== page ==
MOSCOW, November 1 - RAPSI. On December 18, the presidium of the Supreme Commercial Court will hear an appeal by the Russian Authors' Society against a lower court ruling in favor of Melnitsa XXI Vek, a concert promoter. The ruling stated that Melnitsa was not liable to pay royalties to the society after the English rock band Muse held a concert in Moscow, a court spokesperson told the Russian Legal Information Agency (RAPSI/rapsinews.com).
Melnitsa filed a lawsuit with the Moscow Commercial Court against the Author's Society seeking to declare its license contract with the society null and void. Under the contract the agency was granted the right to use the society's songs at the concert.
On October 21, 2011, Moscow Commercial Court Judge Tatiana Vasilyeva sided with the agency and declared the license agreement between the society and the agency null and void. The agreement was signed just two days before the concert.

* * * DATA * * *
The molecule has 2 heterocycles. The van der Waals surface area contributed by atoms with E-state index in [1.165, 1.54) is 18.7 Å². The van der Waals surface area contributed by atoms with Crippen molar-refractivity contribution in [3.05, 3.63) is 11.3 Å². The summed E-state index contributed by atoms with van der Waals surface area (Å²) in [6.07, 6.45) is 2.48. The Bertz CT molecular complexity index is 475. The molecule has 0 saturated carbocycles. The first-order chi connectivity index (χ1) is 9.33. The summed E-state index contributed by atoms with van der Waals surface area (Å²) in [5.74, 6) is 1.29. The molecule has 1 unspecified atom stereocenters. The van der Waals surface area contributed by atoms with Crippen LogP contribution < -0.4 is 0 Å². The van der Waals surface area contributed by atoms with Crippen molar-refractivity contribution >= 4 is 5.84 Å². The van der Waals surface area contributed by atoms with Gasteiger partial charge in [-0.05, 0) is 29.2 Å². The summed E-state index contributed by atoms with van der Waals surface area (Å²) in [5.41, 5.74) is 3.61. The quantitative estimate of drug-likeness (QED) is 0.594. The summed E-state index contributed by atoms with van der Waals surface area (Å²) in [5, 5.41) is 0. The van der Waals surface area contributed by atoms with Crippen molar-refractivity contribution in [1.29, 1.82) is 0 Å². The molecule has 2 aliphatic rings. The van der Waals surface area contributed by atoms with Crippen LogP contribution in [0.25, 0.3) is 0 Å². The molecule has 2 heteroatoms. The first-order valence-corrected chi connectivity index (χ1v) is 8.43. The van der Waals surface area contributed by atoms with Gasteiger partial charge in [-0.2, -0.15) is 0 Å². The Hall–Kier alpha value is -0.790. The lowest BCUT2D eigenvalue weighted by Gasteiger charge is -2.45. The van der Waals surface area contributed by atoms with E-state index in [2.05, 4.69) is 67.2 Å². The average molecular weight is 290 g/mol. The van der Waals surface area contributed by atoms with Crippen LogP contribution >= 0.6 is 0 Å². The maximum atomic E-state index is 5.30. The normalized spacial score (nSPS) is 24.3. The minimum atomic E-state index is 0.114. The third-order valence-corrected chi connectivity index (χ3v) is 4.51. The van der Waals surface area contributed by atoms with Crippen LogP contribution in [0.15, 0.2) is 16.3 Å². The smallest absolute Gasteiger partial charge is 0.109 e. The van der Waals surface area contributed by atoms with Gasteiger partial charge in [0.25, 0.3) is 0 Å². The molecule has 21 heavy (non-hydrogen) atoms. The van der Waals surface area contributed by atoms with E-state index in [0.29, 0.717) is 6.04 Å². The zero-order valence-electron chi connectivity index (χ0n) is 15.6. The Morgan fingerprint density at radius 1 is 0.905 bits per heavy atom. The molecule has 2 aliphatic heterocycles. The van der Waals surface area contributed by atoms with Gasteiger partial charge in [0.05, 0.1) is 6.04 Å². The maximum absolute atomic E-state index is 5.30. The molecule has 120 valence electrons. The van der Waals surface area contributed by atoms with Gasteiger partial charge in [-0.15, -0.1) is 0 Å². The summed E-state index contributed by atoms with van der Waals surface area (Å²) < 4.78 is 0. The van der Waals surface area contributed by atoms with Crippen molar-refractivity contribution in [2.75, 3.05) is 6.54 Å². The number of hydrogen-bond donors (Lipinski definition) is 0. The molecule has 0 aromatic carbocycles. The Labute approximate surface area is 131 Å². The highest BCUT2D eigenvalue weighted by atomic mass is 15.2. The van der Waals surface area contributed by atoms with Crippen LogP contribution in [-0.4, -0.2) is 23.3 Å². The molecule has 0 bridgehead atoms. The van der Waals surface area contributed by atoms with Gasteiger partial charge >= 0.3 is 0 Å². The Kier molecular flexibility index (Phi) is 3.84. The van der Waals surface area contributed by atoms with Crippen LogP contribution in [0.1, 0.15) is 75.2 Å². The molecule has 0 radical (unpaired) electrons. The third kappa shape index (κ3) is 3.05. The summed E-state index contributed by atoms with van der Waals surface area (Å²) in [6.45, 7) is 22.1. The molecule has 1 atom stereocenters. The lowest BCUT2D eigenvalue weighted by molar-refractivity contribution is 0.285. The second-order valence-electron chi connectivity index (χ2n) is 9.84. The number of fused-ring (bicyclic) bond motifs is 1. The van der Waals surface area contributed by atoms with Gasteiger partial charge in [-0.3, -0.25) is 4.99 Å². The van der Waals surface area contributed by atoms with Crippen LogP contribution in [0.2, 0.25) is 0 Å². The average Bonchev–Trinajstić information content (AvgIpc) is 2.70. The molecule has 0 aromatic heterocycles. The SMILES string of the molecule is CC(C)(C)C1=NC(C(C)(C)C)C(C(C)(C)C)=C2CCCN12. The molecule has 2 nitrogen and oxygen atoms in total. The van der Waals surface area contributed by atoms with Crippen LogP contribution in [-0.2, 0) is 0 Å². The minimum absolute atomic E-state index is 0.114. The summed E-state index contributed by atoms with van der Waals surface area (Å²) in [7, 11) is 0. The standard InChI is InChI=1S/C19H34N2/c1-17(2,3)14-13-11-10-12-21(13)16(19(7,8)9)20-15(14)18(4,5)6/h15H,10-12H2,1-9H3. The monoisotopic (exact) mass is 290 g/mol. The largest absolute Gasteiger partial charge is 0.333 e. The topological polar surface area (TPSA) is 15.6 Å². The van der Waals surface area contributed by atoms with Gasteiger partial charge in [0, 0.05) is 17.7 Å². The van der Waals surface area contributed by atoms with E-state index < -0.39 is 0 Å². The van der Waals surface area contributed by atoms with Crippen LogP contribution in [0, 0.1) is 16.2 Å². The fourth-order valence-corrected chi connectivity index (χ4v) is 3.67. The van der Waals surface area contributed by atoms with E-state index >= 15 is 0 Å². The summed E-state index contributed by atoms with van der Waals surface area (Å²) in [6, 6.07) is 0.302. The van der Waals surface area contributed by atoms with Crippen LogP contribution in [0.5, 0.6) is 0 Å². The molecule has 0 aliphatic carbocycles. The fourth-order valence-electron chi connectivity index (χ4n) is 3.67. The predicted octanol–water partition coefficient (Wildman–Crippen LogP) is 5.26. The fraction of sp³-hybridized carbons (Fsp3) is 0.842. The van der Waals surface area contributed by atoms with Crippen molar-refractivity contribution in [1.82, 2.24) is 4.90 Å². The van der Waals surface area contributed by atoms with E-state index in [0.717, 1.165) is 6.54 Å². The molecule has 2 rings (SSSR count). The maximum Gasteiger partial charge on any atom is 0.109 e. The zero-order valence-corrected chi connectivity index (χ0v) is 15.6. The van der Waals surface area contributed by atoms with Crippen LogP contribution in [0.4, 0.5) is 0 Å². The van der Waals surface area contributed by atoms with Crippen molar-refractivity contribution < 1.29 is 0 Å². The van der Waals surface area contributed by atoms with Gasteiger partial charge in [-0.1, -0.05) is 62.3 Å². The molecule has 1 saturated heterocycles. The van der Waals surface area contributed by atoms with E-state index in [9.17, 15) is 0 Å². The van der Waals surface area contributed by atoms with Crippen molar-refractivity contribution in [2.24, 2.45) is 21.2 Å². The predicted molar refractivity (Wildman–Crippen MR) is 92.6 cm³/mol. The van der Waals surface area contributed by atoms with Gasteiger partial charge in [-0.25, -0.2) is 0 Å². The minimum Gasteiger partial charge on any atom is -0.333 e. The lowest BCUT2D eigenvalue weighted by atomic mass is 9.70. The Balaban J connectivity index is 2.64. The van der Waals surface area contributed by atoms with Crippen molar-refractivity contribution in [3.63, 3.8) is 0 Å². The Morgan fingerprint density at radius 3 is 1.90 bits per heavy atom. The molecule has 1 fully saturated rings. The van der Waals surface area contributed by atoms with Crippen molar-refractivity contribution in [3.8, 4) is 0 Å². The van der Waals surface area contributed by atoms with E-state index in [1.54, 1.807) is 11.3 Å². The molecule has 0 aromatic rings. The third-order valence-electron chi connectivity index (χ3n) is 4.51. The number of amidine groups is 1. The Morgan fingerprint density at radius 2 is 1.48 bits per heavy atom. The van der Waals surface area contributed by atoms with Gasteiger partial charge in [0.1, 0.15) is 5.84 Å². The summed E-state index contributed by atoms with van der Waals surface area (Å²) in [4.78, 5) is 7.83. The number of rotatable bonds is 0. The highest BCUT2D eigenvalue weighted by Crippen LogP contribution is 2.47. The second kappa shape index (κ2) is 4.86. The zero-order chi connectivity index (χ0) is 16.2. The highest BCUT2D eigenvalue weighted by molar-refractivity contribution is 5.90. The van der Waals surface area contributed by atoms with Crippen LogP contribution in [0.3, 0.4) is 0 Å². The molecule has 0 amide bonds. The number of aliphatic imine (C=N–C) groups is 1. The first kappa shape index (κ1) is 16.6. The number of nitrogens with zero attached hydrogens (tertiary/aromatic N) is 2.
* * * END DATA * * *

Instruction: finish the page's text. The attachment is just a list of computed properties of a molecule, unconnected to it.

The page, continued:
Melnitsa argued that at the time the contract was signed, they could not have predicted which songs the musicians would play at the concert. During the performance, the groups only played their own songs and that therefore, the agency was not liable for royalties. Melnitsa added that the performers were paid for their work directly after the concert.
The judgment states that the agreement should be deemed invalid because the subject matter was not clarified.
Melnitsa lawyer, Anatoly Semyonov, claimed the concert managers signed direct license contracts with both the bands and then paid them after the performance.
Founded in 1999, Melnitsa has organized performances by ZZ Top, Placebo, Gogol Bordello, Marylin Manson, Iggy Pop and BB King.